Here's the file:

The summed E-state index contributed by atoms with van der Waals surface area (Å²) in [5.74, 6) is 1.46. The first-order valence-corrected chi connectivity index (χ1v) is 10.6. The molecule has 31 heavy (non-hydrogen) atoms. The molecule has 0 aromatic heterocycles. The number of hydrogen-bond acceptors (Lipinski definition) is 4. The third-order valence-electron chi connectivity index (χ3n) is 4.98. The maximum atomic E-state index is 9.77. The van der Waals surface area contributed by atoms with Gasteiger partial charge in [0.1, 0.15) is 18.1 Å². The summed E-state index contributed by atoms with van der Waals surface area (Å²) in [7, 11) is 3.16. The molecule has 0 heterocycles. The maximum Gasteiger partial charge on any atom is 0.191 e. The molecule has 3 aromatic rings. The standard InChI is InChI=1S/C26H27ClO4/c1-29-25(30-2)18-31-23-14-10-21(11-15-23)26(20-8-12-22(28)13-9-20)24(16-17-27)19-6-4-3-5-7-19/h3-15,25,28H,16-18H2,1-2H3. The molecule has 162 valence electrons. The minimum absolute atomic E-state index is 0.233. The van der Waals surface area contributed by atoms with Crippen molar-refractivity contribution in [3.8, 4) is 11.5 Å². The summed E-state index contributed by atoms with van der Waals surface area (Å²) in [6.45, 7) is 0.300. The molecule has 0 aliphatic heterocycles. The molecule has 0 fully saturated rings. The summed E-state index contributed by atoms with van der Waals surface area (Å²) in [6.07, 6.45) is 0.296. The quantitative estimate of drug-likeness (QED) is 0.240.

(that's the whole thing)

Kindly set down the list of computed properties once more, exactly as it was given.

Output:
The summed E-state index contributed by atoms with van der Waals surface area (Å²) in [5.74, 6) is 1.46. The first-order valence-corrected chi connectivity index (χ1v) is 10.6. The molecule has 31 heavy (non-hydrogen) atoms. The molecule has 0 aromatic heterocycles. The number of hydrogen-bond acceptors (Lipinski definition) is 4. The third-order valence-electron chi connectivity index (χ3n) is 4.98. The maximum atomic E-state index is 9.77. The van der Waals surface area contributed by atoms with Gasteiger partial charge in [0.1, 0.15) is 18.1 Å². The summed E-state index contributed by atoms with van der Waals surface area (Å²) in [7, 11) is 3.16. The molecule has 0 heterocycles. The maximum Gasteiger partial charge on any atom is 0.191 e. The molecule has 3 aromatic rings. The standard InChI is InChI=1S/C26H27ClO4/c1-29-25(30-2)18-31-23-14-10-21(11-15-23)26(20-8-12-22(28)13-9-20)24(16-17-27)19-6-4-3-5-7-19/h3-15,25,28H,16-18H2,1-2H3. The molecule has 162 valence electrons. The minimum absolute atomic E-state index is 0.233. The van der Waals surface area contributed by atoms with Crippen molar-refractivity contribution in [3.8, 4) is 11.5 Å². The summed E-state index contributed by atoms with van der Waals surface area (Å²) in [6.45, 7) is 0.300. The molecule has 0 aliphatic heterocycles. The molecule has 0 fully saturated rings. The summed E-state index contributed by atoms with van der Waals surface area (Å²) in [6.07, 6.45) is 0.296. The quantitative estimate of drug-likeness (QED) is 0.240.